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Common Injuries

Traumatic brain injury (TBI), whether mild or severe, can have a devastating impact on interaction with 3 family, job, social life, and community. Trauma to the brain can occur during an automobile accident when the skull strikes an object, such as a steering wheel or windshield, or it may occur when head and neck are forcefully and violently thrust in a particular direction. When a moving head comes to a quick stop, the brain continues in its movement, striking the interior of the skull, causing bruising of the brain (contusion) and bleeding (hemorrhage). The brain opposite the site of impact is pulled away from the skull, injuring the brain in that area. There may or may not be an 9 open wound to the skull for a traumatic brain injury to occur.

There are two categories of Traumatic Brain Injury: mild and severe.

A person suffering from a mild traumatic brain injury may experience loss of consciousness and/or 13confusion and disorientation shorter than 30 minutes. The injured may have headache and cognitive problems such as difficulty thinking, memory loss, attention deficit, mood swings, and frustration.

The signs and symptoms of a traumatic brain injury vary in degree of severity and amount of recovery time. In a severe traumatic brain injury, the injured experiences loss of consciousness for over 30 minutes after the injury, with memory loss. When the skull is penetrated, loss of consciousness is longer than 24 hours, and may range from impairment of higher level cognitive functions to comatose states. There may be limited function of arms or legs, abnormal speech or language, loss of thinking, and emotional problems.

Injury to the spine, pelvis, and extremities (arms, legs, hands, and feet) from an auto accident can be mild, moderate, or severe, depending on the direction, force, point of impact, and the body structures involved.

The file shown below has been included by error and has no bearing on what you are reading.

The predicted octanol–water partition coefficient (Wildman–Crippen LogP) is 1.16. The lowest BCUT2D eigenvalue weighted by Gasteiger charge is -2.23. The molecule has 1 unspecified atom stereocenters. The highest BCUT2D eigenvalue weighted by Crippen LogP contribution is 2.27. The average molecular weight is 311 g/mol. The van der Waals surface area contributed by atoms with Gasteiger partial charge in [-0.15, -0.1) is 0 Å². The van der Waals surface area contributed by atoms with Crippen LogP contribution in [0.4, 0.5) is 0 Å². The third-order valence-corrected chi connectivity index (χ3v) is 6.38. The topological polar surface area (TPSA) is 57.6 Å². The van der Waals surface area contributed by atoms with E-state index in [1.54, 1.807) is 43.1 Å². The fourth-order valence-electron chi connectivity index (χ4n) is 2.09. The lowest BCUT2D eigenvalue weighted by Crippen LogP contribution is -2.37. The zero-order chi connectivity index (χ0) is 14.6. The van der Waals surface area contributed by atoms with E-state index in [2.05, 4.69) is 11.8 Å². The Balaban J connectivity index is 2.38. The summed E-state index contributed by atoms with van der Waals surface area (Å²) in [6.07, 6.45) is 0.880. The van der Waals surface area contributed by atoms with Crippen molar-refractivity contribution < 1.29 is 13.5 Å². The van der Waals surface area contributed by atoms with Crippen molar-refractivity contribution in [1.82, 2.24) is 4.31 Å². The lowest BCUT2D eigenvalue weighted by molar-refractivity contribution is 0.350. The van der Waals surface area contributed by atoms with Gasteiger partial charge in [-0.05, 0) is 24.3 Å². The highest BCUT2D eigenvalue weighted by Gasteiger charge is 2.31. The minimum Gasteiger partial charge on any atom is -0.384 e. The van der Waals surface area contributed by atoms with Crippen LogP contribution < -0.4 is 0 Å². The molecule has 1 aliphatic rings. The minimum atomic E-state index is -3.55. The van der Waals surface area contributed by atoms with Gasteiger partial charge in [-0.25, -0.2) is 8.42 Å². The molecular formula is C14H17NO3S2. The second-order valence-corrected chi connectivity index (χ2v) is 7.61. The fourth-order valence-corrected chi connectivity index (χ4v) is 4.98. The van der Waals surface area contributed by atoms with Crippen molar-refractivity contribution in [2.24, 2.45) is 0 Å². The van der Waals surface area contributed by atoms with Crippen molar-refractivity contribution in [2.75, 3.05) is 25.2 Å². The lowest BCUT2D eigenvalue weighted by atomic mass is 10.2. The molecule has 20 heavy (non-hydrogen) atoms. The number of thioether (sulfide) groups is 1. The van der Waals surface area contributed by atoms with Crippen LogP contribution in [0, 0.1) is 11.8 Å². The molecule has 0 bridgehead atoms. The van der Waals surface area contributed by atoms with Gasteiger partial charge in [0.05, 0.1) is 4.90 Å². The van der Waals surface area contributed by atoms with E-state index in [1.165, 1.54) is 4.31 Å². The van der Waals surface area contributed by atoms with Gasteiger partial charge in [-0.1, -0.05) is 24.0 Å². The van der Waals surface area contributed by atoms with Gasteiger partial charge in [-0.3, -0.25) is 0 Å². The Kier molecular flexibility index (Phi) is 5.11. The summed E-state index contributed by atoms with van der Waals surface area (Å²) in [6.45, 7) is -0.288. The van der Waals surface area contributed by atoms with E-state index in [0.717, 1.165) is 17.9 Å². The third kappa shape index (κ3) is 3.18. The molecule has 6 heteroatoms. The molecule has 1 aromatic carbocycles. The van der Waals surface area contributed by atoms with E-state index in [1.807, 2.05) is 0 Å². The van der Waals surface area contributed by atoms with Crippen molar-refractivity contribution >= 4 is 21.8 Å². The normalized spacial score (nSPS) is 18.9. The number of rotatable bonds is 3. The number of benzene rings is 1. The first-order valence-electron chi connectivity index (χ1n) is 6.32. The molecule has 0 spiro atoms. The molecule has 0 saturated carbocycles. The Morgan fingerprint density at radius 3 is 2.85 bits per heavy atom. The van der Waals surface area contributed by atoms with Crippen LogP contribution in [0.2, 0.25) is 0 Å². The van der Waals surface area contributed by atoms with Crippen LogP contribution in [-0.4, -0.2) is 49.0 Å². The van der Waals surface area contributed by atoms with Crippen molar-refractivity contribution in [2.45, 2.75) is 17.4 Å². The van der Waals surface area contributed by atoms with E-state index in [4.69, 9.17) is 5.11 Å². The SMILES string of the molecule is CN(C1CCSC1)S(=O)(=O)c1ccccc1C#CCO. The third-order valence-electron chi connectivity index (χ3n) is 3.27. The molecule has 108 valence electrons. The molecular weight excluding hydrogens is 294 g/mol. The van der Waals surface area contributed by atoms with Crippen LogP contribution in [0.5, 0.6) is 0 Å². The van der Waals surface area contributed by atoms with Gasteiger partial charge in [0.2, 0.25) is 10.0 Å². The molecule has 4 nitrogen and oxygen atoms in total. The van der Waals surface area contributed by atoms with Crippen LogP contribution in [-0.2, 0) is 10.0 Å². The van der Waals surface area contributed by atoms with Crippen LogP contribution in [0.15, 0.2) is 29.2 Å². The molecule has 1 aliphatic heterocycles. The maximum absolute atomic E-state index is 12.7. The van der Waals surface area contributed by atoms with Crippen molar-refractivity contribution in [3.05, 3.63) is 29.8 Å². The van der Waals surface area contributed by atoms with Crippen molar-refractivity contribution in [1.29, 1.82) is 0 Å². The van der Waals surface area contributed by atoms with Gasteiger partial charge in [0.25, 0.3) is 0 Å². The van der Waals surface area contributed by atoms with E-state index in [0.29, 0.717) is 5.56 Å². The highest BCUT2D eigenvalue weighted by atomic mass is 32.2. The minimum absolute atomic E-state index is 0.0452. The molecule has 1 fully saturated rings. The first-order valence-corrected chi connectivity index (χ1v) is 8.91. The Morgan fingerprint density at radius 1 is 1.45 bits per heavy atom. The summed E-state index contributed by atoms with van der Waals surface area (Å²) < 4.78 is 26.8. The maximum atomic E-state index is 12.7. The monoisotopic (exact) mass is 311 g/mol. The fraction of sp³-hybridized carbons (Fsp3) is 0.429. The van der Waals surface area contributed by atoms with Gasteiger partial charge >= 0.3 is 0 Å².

When a vehicle is struck, the body of the driver or passenger continues the motion of the vehicle until it is restrained or stopped by either the steering wheel, windshield, airbag, seat belt, interior of the car, or objects outside the car if the injured is thrown from the vehicle. At the time of impact, bony structures in the neck, mid back, lower back, and pelvis can misalign and be crushed.

On impact, the softer tissues that hold bones together (muscles, tendons, ligaments, and discs) are 31stretched and torn, while nerves that pass between bones are irritated and damaged, causing pain and lack of function to joints and other areas of the body the nerves supply.

Even the act of a car spinning out of control without actually striking an object, for example on an icy roadway, can cause misalignment and damage to bones, joints, and nerves.

A whiplash or hyperflexion/hyperextension injury to the head and neck is the commonest motor vehicle accident injury. When a moving or stationery vehicle is struck either from behind or in front, the body of the driver or passenger in the vehicle lifts upward and is thrust forward or backward, depending on the direction of impact. At that time the head, weighing 13 pounds, whips forward or backward. When this happens, neck and spinal muscles suddenly contract to brace the body.

The entire spine can be involved in a whiplash injury, causing pain in the head, neck, shoulder, mid back, lower back, and pelvis. The sudden abnormal motion caused by a hyperflexion/hyperextension injury creates misalignment of the head and neck and may cause damage to muscles, tendons, ligaments, and 44discs that hold the joints together.

A T-Bone or Broadside impact to a vehicle can cause a side to side injury much like a whiplash; in this 47case the direction of force and impact is from the side. Like a whiplash, the entire body can be involved.

As with a whiplash, a broadside impact injury is not always apparent immediately after a motor vehicle accident. Because symptoms may appear days and even months later, medical and chiropractic evaluation and treatment is essential immediately after an accident to detect and correct any damage. An injury that is corrected within the first 48 hours after an accident has the greatest chance of complete recovery without permanent impairment.

Motor vehicle accidents are a common cause of traumatic stress with accompanying emotional distress, which can lead to post-traumatic stress, depression, and anxiety. In any given year, approximately 1% of 56the US population (over three million individuals) will be injured in motor vehicle accidents. The majority of those who survive a serious motor vehicle accident do not develop mental health problems that warrant professional treatment. However, there are certain risk factors that predispose an individual to motor vehicle accident post-traumatic stress disorder.